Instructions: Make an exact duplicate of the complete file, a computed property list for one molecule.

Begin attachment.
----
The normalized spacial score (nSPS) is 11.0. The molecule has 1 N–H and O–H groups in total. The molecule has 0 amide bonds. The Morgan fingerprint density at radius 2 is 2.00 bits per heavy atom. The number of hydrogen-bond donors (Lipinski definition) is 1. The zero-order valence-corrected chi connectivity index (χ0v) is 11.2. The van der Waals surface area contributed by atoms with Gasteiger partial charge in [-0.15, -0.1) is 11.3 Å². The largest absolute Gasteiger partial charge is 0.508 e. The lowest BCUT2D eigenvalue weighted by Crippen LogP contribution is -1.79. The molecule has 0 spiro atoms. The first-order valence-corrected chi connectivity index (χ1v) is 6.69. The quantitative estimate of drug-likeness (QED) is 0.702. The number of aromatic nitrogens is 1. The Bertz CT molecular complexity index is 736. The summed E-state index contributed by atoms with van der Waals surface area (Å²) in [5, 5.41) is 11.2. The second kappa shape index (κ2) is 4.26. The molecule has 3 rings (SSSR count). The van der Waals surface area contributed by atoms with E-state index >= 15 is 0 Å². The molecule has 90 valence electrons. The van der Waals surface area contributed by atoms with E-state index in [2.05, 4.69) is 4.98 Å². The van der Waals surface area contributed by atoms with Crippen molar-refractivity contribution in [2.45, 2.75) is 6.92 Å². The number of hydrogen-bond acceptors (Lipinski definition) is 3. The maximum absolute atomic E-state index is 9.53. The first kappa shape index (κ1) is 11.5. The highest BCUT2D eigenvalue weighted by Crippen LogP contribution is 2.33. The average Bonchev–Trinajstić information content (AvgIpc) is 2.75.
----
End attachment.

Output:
The normalized spacial score (nSPS) is 11.0. The molecule has 1 N–H and O–H groups in total. The molecule has 0 amide bonds. The Morgan fingerprint density at radius 2 is 2.00 bits per heavy atom. The number of hydrogen-bond donors (Lipinski definition) is 1. The zero-order valence-corrected chi connectivity index (χ0v) is 11.2. The van der Waals surface area contributed by atoms with Gasteiger partial charge in [-0.15, -0.1) is 11.3 Å². The largest absolute Gasteiger partial charge is 0.508 e. The lowest BCUT2D eigenvalue weighted by Crippen LogP contribution is -1.79. The molecule has 0 spiro atoms. The first-order valence-corrected chi connectivity index (χ1v) is 6.69. The quantitative estimate of drug-likeness (QED) is 0.702. The number of aromatic nitrogens is 1. The Bertz CT molecular complexity index is 736. The summed E-state index contributed by atoms with van der Waals surface area (Å²) in [5, 5.41) is 11.2. The second kappa shape index (κ2) is 4.26. The molecule has 3 rings (SSSR count). The van der Waals surface area contributed by atoms with E-state index >= 15 is 0 Å². The molecule has 90 valence electrons. The van der Waals surface area contributed by atoms with E-state index in [2.05, 4.69) is 4.98 Å². The van der Waals surface area contributed by atoms with Crippen molar-refractivity contribution in [2.45, 2.75) is 6.92 Å². The number of hydrogen-bond acceptors (Lipinski definition) is 3. The maximum absolute atomic E-state index is 9.53. The first kappa shape index (κ1) is 11.5. The highest BCUT2D eigenvalue weighted by Crippen LogP contribution is 2.33. The average Bonchev–Trinajstić information content (AvgIpc) is 2.75.